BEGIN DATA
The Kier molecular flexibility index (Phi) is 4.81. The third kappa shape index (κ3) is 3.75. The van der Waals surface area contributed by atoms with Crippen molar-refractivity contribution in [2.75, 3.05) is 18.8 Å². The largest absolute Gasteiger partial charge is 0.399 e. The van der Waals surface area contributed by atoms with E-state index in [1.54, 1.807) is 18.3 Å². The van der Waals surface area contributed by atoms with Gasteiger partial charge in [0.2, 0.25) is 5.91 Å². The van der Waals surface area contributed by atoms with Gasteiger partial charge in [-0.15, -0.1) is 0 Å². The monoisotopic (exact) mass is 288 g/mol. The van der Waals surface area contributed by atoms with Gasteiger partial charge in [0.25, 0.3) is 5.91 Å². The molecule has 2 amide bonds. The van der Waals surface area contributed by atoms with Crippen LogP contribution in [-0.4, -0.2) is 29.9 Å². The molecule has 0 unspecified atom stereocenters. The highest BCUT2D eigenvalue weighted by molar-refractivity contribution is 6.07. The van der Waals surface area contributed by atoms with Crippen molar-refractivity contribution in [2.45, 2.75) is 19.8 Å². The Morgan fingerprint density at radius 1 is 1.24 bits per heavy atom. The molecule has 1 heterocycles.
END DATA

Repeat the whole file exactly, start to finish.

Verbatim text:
The Kier molecular flexibility index (Phi) is 4.81. The third kappa shape index (κ3) is 3.75. The van der Waals surface area contributed by atoms with Crippen molar-refractivity contribution in [2.75, 3.05) is 18.8 Å². The largest absolute Gasteiger partial charge is 0.399 e. The van der Waals surface area contributed by atoms with E-state index in [1.54, 1.807) is 18.3 Å². The van der Waals surface area contributed by atoms with Gasteiger partial charge in [0.2, 0.25) is 5.91 Å². The van der Waals surface area contributed by atoms with Gasteiger partial charge in [-0.15, -0.1) is 0 Å². The monoisotopic (exact) mass is 288 g/mol. The van der Waals surface area contributed by atoms with Gasteiger partial charge in [0.25, 0.3) is 5.91 Å². The molecule has 2 amide bonds. The van der Waals surface area contributed by atoms with Crippen LogP contribution in [-0.4, -0.2) is 29.9 Å². The molecule has 0 unspecified atom stereocenters. The highest BCUT2D eigenvalue weighted by molar-refractivity contribution is 6.07. The van der Waals surface area contributed by atoms with Crippen molar-refractivity contribution in [2.45, 2.75) is 19.8 Å². The Morgan fingerprint density at radius 1 is 1.24 bits per heavy atom. The molecule has 1 heterocycles.